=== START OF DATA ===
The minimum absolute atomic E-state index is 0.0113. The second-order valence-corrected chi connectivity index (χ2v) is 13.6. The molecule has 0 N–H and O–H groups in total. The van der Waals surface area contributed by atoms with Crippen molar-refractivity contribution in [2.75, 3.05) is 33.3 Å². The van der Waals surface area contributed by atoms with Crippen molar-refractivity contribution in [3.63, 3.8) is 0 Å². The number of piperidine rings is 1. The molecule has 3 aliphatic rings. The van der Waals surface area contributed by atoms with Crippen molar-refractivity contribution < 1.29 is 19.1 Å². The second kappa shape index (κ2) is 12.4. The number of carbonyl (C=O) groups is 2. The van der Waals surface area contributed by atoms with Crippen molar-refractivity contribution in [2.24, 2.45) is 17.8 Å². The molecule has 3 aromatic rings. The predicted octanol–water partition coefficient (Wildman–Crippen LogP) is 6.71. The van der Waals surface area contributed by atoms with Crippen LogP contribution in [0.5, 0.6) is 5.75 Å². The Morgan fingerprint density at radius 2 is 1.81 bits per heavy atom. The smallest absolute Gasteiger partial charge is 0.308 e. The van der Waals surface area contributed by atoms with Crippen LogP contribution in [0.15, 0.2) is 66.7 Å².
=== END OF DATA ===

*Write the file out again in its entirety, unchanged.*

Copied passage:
The minimum absolute atomic E-state index is 0.0113. The second-order valence-corrected chi connectivity index (χ2v) is 13.6. The molecule has 0 N–H and O–H groups in total. The van der Waals surface area contributed by atoms with Crippen molar-refractivity contribution in [2.75, 3.05) is 33.3 Å². The van der Waals surface area contributed by atoms with Crippen molar-refractivity contribution in [3.63, 3.8) is 0 Å². The number of piperidine rings is 1. The molecule has 3 aliphatic rings. The van der Waals surface area contributed by atoms with Crippen molar-refractivity contribution < 1.29 is 19.1 Å². The second kappa shape index (κ2) is 12.4. The number of carbonyl (C=O) groups is 2. The van der Waals surface area contributed by atoms with Crippen molar-refractivity contribution in [2.24, 2.45) is 17.8 Å². The molecule has 3 aromatic rings. The predicted octanol–water partition coefficient (Wildman–Crippen LogP) is 6.71. The van der Waals surface area contributed by atoms with Crippen LogP contribution in [0.5, 0.6) is 5.75 Å². The Morgan fingerprint density at radius 2 is 1.81 bits per heavy atom. The smallest absolute Gasteiger partial charge is 0.308 e. The van der Waals surface area contributed by atoms with Crippen LogP contribution in [0.15, 0.2) is 66.7 Å².